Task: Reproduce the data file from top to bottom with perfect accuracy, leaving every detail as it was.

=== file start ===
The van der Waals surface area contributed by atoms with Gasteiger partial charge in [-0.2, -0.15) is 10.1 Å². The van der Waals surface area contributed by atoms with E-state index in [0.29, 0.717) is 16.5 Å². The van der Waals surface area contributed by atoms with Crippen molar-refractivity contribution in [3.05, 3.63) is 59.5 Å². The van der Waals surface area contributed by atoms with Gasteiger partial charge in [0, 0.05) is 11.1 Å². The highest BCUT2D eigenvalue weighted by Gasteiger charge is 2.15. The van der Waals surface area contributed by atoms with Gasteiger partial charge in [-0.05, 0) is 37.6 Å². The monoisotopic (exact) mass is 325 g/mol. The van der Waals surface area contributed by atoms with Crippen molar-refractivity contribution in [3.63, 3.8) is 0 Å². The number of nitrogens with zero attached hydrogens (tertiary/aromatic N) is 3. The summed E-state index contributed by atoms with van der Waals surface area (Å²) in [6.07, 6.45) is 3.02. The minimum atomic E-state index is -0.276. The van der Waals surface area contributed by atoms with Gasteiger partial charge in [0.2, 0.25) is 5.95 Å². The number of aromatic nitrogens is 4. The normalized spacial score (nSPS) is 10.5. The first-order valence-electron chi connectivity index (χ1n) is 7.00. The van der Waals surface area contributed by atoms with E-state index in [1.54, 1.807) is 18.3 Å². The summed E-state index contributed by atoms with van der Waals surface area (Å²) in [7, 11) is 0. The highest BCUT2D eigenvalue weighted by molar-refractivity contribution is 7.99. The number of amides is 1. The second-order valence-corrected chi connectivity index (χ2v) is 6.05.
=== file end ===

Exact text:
The van der Waals surface area contributed by atoms with Gasteiger partial charge in [-0.2, -0.15) is 10.1 Å². The van der Waals surface area contributed by atoms with E-state index in [0.29, 0.717) is 16.5 Å². The van der Waals surface area contributed by atoms with Crippen molar-refractivity contribution in [3.05, 3.63) is 59.5 Å². The van der Waals surface area contributed by atoms with Gasteiger partial charge in [0, 0.05) is 11.1 Å². The highest BCUT2D eigenvalue weighted by Gasteiger charge is 2.15. The van der Waals surface area contributed by atoms with Gasteiger partial charge in [-0.05, 0) is 37.6 Å². The monoisotopic (exact) mass is 325 g/mol. The van der Waals surface area contributed by atoms with Crippen molar-refractivity contribution in [3.63, 3.8) is 0 Å². The number of nitrogens with zero attached hydrogens (tertiary/aromatic N) is 3. The summed E-state index contributed by atoms with van der Waals surface area (Å²) in [6.07, 6.45) is 3.02. The minimum atomic E-state index is -0.276. The van der Waals surface area contributed by atoms with Gasteiger partial charge in [0.2, 0.25) is 5.95 Å². The number of aromatic nitrogens is 4. The normalized spacial score (nSPS) is 10.5. The first-order valence-electron chi connectivity index (χ1n) is 7.00. The van der Waals surface area contributed by atoms with E-state index in [1.54, 1.807) is 18.3 Å². The summed E-state index contributed by atoms with van der Waals surface area (Å²) in [7, 11) is 0. The highest BCUT2D eigenvalue weighted by molar-refractivity contribution is 7.99. The number of amides is 1. The second-order valence-corrected chi connectivity index (χ2v) is 6.05.